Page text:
Sensational Single Elizabeth

Virginia is named for a queen that never married

Virginia is unique among all the United States for a number of reasons, not least of which is that we’re the only one named for a relationship status. Quiz time for all you longtime residents, history buffs and general know-it-alls: Whom does the name Virginia honor? (Cue the Jeopardy music.) King Virgil the ... no, wait ... Princess Ginny of ... um, hang on.

Time’s up. Did you get it? No doubt the ornamented woman pictured here was a dead giveaway. It is, of course, Queen Elizabeth I. In Hampton Roads, you can’t throw a stone without hitting Elizabeth something, be it a street, city or river. But Virginia? How’d that come about?

It turns out that Queen Elizabeth I, whose reign from 1558 to 1603 coincided with serious English attempts to explore and settle the New World, was well known as the Virgin Queen. Yes, that type of virgin, as in she never ... you know.

Queen Elizabeth remained single her entire life, and while marriage isn’t necessarily a prerequisite for physical intimacy, a woman of her standing, a royal with ladies-in-waiting always at her beck and call, couldn’t have carried on some clandestine affair without dozens of eyes, and gossipy mouths, taking careful notice. A virgin she stayed, and it was a title she proudly took to the grave. She predicted this early in her reign in an address to Parliament: “And, in the end,” she said, “this shall be for me sufficient, that a marble stone shall declare that a queen, having reigned such a time, lived and died a virgin.”

Now, of course, it seems a bit immodest to put your business out there like that, but what you have to realize is that this whole marriage thing, for Elizabeth, was much more than finding a soul mate. Indeed, love took a back seat to politics. Her choice in a husband had the potential to unite or divide empires, even shake up Christendom. It’s quite likely that people who didn’t like Mr. Right could have started a civil war. And there’s the whole male dominated world at that time. Elizabeth would, in a sense, be handing over the keys to a kingdom.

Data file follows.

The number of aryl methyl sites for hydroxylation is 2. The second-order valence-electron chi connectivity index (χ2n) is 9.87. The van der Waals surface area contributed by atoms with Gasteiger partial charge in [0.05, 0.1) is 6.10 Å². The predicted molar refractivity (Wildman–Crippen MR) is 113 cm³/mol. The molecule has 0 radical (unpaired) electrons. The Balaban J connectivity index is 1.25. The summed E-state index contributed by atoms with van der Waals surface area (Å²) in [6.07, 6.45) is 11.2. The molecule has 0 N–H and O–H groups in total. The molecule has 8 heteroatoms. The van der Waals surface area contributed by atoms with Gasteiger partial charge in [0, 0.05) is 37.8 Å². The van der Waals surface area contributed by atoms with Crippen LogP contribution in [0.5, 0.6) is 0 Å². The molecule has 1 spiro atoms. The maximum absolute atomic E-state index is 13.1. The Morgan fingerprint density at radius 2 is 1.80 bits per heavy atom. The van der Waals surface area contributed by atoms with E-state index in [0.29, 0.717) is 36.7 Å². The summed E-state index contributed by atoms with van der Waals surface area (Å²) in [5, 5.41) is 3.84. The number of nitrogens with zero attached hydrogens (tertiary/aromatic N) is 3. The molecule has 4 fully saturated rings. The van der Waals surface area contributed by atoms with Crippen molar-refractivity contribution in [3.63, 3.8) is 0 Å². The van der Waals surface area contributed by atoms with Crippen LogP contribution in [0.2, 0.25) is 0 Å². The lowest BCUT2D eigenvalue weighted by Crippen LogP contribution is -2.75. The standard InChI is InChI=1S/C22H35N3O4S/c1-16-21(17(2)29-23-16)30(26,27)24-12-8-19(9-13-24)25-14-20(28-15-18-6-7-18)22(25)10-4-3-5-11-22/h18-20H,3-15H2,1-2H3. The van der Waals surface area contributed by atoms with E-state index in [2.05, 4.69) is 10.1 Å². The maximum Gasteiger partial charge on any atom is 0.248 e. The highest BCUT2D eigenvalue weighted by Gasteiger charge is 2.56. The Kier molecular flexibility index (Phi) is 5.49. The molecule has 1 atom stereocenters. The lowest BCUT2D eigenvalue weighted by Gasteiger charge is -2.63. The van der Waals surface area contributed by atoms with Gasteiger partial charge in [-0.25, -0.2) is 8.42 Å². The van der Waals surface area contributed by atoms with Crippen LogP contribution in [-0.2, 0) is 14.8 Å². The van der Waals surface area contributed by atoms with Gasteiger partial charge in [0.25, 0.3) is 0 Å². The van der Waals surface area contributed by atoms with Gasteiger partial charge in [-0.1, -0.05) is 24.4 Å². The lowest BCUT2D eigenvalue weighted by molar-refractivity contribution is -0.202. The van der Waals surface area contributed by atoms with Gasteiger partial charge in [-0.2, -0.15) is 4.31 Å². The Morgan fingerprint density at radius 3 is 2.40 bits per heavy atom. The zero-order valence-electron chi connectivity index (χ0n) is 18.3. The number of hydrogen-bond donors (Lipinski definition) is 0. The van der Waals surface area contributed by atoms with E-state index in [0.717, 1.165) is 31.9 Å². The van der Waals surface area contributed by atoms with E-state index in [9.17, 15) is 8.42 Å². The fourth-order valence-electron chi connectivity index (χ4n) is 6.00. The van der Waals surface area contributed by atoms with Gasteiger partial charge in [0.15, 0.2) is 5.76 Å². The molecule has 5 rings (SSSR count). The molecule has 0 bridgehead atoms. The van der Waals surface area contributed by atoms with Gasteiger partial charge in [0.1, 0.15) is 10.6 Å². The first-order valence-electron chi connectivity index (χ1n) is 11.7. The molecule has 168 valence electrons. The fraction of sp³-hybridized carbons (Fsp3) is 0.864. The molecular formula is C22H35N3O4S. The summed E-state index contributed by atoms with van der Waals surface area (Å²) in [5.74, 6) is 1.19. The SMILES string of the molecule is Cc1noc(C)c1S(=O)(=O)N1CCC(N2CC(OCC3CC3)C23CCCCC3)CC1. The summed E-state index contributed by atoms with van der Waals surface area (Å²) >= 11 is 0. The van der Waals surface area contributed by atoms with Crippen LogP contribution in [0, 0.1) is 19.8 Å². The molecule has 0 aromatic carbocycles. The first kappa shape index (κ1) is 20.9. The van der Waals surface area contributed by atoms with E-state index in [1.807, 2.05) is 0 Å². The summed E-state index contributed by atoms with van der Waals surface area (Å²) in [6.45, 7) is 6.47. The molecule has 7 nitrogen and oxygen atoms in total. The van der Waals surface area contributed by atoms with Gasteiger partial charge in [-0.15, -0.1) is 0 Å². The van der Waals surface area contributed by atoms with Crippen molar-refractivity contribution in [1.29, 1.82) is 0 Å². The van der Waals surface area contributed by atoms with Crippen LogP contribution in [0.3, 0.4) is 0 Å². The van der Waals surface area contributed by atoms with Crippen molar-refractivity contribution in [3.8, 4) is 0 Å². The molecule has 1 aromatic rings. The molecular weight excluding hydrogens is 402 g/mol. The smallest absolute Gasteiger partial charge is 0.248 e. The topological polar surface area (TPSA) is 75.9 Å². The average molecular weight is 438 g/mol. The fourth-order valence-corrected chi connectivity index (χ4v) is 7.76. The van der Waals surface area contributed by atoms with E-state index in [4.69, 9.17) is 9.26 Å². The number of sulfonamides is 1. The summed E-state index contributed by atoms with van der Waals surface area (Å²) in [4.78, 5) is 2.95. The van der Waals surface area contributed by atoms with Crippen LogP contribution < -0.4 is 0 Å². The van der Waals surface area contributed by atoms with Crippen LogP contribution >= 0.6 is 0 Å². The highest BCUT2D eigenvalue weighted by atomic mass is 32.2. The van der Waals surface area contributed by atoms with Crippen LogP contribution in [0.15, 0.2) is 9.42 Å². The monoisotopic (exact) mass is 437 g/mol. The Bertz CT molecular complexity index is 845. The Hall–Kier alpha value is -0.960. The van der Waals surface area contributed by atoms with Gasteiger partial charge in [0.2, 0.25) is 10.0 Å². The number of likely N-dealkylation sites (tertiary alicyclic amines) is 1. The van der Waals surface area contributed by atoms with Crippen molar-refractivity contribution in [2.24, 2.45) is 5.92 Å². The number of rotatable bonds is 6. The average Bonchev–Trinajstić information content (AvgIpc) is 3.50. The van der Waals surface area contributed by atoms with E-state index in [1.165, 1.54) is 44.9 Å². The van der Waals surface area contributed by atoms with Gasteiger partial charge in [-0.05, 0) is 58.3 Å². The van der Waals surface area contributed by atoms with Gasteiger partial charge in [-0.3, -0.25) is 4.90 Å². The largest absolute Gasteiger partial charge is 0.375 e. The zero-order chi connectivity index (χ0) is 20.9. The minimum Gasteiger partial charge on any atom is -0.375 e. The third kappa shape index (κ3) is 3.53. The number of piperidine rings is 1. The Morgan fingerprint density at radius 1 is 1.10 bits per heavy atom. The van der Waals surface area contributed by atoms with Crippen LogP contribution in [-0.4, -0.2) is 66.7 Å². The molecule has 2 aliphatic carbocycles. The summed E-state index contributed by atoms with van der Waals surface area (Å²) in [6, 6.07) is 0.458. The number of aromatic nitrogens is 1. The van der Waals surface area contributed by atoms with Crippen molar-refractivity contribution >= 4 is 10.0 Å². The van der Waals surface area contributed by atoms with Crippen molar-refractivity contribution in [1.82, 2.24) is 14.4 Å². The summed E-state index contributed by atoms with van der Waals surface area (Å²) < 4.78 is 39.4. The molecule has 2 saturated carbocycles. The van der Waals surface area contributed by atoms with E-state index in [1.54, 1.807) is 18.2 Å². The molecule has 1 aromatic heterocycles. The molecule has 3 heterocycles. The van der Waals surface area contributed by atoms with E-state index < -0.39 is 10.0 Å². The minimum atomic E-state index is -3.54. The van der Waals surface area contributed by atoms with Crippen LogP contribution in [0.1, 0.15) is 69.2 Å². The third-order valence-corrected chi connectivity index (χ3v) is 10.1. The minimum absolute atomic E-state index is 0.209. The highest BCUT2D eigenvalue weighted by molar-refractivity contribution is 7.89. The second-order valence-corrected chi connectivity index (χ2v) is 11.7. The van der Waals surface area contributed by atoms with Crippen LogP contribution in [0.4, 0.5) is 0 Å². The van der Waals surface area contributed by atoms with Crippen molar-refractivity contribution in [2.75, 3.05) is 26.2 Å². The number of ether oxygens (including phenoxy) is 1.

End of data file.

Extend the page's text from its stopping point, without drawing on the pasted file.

And speaking of male domination, Elizabeth probably didn’t have a very positive view of marriage anyway. Her dad was the six-times-married King Henry VIII, and a couple years after Elizabeth’s mother, Anne Boleyn, failed to produce a son (an undisputed heir to the throne), he had her arrested on trumped up charges of adultery, and shortly afterward, beheaded.

That’s not to say that there weren’t men who tried to woo Queen Elizabeth; an Austrian archduke and the King of Sweden, to name a couple, wanted her hand. After all, her wealth and resume were impressive, particularly after her comparatively-undersized navy defeated the Spanish Armada. Elizabeth was aware of the gravity of being a bachelorette but chose to rebuff marriage offers each time.

Conversely, there was at least one man who tugged at Elizabeth’s heartstrings, a childhood friend named Robert Dudley, Earl of Leicester. The two were close, and together they enjoyed intimate conversations, dining and dancing, inciting scandalous rumors that they were lovers. There was a small glitch, though. Dudley was married and when his wife mysteriously died after a fall down a flight of stairs, Elizabeth wisely created more than a little breathing room between them.

So Elizabeth never found the right guy, despite the urging of advisors and countrymen to marry and produce an heir to the throne. When she died, the Tudor dynasty ended. Royal watchers and historians, both contemporary and modern, have searched for explanations. Some theories say that her professed virginity was a sham and that she was not only regularly knocking boots, but that she produced illegitimate children. At least one person came forward claiming to be the son of Elizabeth and Dudley. But the evidence for Elizabeth’s promiscuity is flimsy at best, and most historians roundly dismiss this theory.

There’s more evidence to support the claim that medical issues guided Elizabeth’s refusal to marry, although this, too, is not an open and shut case. Some historians see evidence of infertility, others that she had a condition making sex painful. Her mother had three miscarriages.

Regardless of the reason, however, Elizabeth’s resume never included marriage, and she became known to contemporaries as the Virgin Queen. So when she gave royal permission in the 1580s for Sir Walter Raleigh to explore the New World, he naturally named English claims there after her—Virginia. It was a safe bet; she was way over the hill and most people had given up hope that, barring some miracle, she’d marry and reproduce. Raleigh’s choice of a name ensured that Elizabeth’s name would live on forever without all the joys and frustrations of settling down into family life.

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